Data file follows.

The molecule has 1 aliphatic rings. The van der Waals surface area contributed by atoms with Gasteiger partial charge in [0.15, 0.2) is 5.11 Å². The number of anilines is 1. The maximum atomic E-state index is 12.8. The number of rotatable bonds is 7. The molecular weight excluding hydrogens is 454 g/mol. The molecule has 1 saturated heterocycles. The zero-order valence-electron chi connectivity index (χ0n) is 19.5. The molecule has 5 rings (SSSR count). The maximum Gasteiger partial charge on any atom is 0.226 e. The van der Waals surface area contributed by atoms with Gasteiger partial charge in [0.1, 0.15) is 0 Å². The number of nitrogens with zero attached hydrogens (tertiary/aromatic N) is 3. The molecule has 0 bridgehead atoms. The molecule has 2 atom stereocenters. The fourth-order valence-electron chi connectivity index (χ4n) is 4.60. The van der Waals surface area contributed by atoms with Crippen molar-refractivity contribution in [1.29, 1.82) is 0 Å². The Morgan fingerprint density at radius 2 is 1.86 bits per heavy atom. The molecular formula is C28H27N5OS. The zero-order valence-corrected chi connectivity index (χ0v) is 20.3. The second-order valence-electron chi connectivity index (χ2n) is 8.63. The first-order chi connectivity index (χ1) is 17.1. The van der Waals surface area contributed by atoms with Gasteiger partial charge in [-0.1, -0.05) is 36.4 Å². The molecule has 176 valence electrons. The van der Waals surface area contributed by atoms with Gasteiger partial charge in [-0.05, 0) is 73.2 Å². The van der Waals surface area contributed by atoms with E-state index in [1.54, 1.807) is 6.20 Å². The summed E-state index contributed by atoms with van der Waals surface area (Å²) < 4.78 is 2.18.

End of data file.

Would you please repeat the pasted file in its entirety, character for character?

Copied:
The molecule has 1 aliphatic rings. The van der Waals surface area contributed by atoms with Gasteiger partial charge in [0.15, 0.2) is 5.11 Å². The number of anilines is 1. The maximum atomic E-state index is 12.8. The number of rotatable bonds is 7. The molecular weight excluding hydrogens is 454 g/mol. The molecule has 1 saturated heterocycles. The zero-order valence-electron chi connectivity index (χ0n) is 19.5. The molecule has 5 rings (SSSR count). The maximum Gasteiger partial charge on any atom is 0.226 e. The van der Waals surface area contributed by atoms with Gasteiger partial charge in [0.1, 0.15) is 0 Å². The number of nitrogens with zero attached hydrogens (tertiary/aromatic N) is 3. The molecule has 0 bridgehead atoms. The molecule has 2 atom stereocenters. The fourth-order valence-electron chi connectivity index (χ4n) is 4.60. The van der Waals surface area contributed by atoms with Crippen molar-refractivity contribution in [1.29, 1.82) is 0 Å². The Morgan fingerprint density at radius 2 is 1.86 bits per heavy atom. The molecular formula is C28H27N5OS. The zero-order valence-corrected chi connectivity index (χ0v) is 20.3. The second-order valence-electron chi connectivity index (χ2n) is 8.63. The first-order chi connectivity index (χ1) is 17.1. The van der Waals surface area contributed by atoms with Gasteiger partial charge in [-0.1, -0.05) is 36.4 Å². The molecule has 176 valence electrons. The van der Waals surface area contributed by atoms with Gasteiger partial charge in [-0.05, 0) is 73.2 Å². The van der Waals surface area contributed by atoms with E-state index in [1.54, 1.807) is 6.20 Å². The summed E-state index contributed by atoms with van der Waals surface area (Å²) < 4.78 is 2.18.